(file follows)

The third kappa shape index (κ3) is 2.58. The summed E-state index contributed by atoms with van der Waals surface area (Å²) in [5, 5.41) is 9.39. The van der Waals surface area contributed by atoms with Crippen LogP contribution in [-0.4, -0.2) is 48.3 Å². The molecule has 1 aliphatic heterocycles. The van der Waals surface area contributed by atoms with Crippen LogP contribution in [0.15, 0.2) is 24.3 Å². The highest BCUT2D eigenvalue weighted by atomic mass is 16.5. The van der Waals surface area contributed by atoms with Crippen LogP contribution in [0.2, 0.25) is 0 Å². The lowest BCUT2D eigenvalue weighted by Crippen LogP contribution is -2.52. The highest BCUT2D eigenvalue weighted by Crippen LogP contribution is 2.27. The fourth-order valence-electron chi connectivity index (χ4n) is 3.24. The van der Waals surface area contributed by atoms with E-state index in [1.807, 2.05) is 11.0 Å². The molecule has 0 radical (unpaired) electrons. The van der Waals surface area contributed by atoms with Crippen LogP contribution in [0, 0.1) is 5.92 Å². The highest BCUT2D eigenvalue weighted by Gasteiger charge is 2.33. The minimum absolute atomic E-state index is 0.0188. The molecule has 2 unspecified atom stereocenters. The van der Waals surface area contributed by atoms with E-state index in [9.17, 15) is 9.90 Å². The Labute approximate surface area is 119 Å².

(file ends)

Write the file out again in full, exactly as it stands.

The third kappa shape index (κ3) is 2.58. The summed E-state index contributed by atoms with van der Waals surface area (Å²) in [5, 5.41) is 9.39. The van der Waals surface area contributed by atoms with Crippen LogP contribution in [-0.4, -0.2) is 48.3 Å². The molecule has 1 aliphatic heterocycles. The van der Waals surface area contributed by atoms with Crippen LogP contribution in [0.15, 0.2) is 24.3 Å². The highest BCUT2D eigenvalue weighted by atomic mass is 16.5. The van der Waals surface area contributed by atoms with Crippen LogP contribution in [0.2, 0.25) is 0 Å². The lowest BCUT2D eigenvalue weighted by Crippen LogP contribution is -2.52. The highest BCUT2D eigenvalue weighted by Crippen LogP contribution is 2.27. The fourth-order valence-electron chi connectivity index (χ4n) is 3.24. The van der Waals surface area contributed by atoms with E-state index in [1.807, 2.05) is 11.0 Å². The molecule has 0 radical (unpaired) electrons. The van der Waals surface area contributed by atoms with Crippen LogP contribution in [0, 0.1) is 5.92 Å². The highest BCUT2D eigenvalue weighted by Gasteiger charge is 2.33. The minimum absolute atomic E-state index is 0.0188. The molecule has 2 unspecified atom stereocenters. The van der Waals surface area contributed by atoms with E-state index in [9.17, 15) is 9.90 Å². The Labute approximate surface area is 119 Å².